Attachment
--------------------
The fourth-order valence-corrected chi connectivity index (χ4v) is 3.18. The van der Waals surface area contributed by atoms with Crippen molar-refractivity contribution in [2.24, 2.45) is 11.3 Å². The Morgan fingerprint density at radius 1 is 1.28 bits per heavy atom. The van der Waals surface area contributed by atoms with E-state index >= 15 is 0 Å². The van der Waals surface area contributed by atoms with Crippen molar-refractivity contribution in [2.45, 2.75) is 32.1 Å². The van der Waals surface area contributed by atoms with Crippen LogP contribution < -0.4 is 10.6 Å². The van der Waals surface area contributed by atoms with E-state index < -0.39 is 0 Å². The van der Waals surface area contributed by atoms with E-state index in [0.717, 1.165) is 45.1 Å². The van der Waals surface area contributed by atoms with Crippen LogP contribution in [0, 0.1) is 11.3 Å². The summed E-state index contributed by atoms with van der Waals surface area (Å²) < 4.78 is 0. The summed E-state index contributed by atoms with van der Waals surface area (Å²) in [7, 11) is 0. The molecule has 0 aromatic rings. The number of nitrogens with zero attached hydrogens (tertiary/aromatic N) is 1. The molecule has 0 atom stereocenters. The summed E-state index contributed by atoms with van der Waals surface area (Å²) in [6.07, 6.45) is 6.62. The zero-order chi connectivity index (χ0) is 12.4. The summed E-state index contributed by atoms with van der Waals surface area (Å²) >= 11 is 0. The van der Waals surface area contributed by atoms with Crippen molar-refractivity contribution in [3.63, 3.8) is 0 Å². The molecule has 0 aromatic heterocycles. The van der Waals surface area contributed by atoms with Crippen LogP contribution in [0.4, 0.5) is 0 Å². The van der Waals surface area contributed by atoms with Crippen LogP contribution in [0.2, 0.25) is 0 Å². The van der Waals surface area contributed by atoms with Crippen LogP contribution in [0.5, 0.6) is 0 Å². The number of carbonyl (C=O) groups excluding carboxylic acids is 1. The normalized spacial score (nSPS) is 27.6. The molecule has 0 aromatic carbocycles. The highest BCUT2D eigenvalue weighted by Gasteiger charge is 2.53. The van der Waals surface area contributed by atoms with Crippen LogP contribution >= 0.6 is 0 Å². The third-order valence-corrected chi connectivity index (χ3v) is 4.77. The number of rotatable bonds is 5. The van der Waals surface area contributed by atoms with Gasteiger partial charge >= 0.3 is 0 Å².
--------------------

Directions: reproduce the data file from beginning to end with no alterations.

The fourth-order valence-corrected chi connectivity index (χ4v) is 3.18. The van der Waals surface area contributed by atoms with Crippen molar-refractivity contribution in [2.24, 2.45) is 11.3 Å². The Morgan fingerprint density at radius 1 is 1.28 bits per heavy atom. The van der Waals surface area contributed by atoms with E-state index >= 15 is 0 Å². The van der Waals surface area contributed by atoms with Crippen molar-refractivity contribution in [2.45, 2.75) is 32.1 Å². The van der Waals surface area contributed by atoms with Crippen LogP contribution < -0.4 is 10.6 Å². The van der Waals surface area contributed by atoms with E-state index < -0.39 is 0 Å². The van der Waals surface area contributed by atoms with E-state index in [0.717, 1.165) is 45.1 Å². The van der Waals surface area contributed by atoms with Crippen LogP contribution in [0, 0.1) is 11.3 Å². The summed E-state index contributed by atoms with van der Waals surface area (Å²) < 4.78 is 0. The summed E-state index contributed by atoms with van der Waals surface area (Å²) in [7, 11) is 0. The molecule has 0 aromatic rings. The number of nitrogens with zero attached hydrogens (tertiary/aromatic N) is 1. The molecule has 0 atom stereocenters. The summed E-state index contributed by atoms with van der Waals surface area (Å²) in [6.07, 6.45) is 6.62. The zero-order chi connectivity index (χ0) is 12.4. The summed E-state index contributed by atoms with van der Waals surface area (Å²) >= 11 is 0. The van der Waals surface area contributed by atoms with Crippen molar-refractivity contribution in [3.63, 3.8) is 0 Å². The molecule has 0 aromatic heterocycles. The van der Waals surface area contributed by atoms with Crippen LogP contribution in [0.4, 0.5) is 0 Å². The van der Waals surface area contributed by atoms with Crippen LogP contribution in [0.2, 0.25) is 0 Å². The van der Waals surface area contributed by atoms with Crippen LogP contribution in [0.5, 0.6) is 0 Å². The number of carbonyl (C=O) groups excluding carboxylic acids is 1. The normalized spacial score (nSPS) is 27.6. The molecule has 0 aromatic carbocycles. The highest BCUT2D eigenvalue weighted by Gasteiger charge is 2.53. The van der Waals surface area contributed by atoms with Crippen LogP contribution >= 0.6 is 0 Å². The third-order valence-corrected chi connectivity index (χ3v) is 4.77. The number of rotatable bonds is 5. The van der Waals surface area contributed by atoms with Gasteiger partial charge >= 0.3 is 0 Å².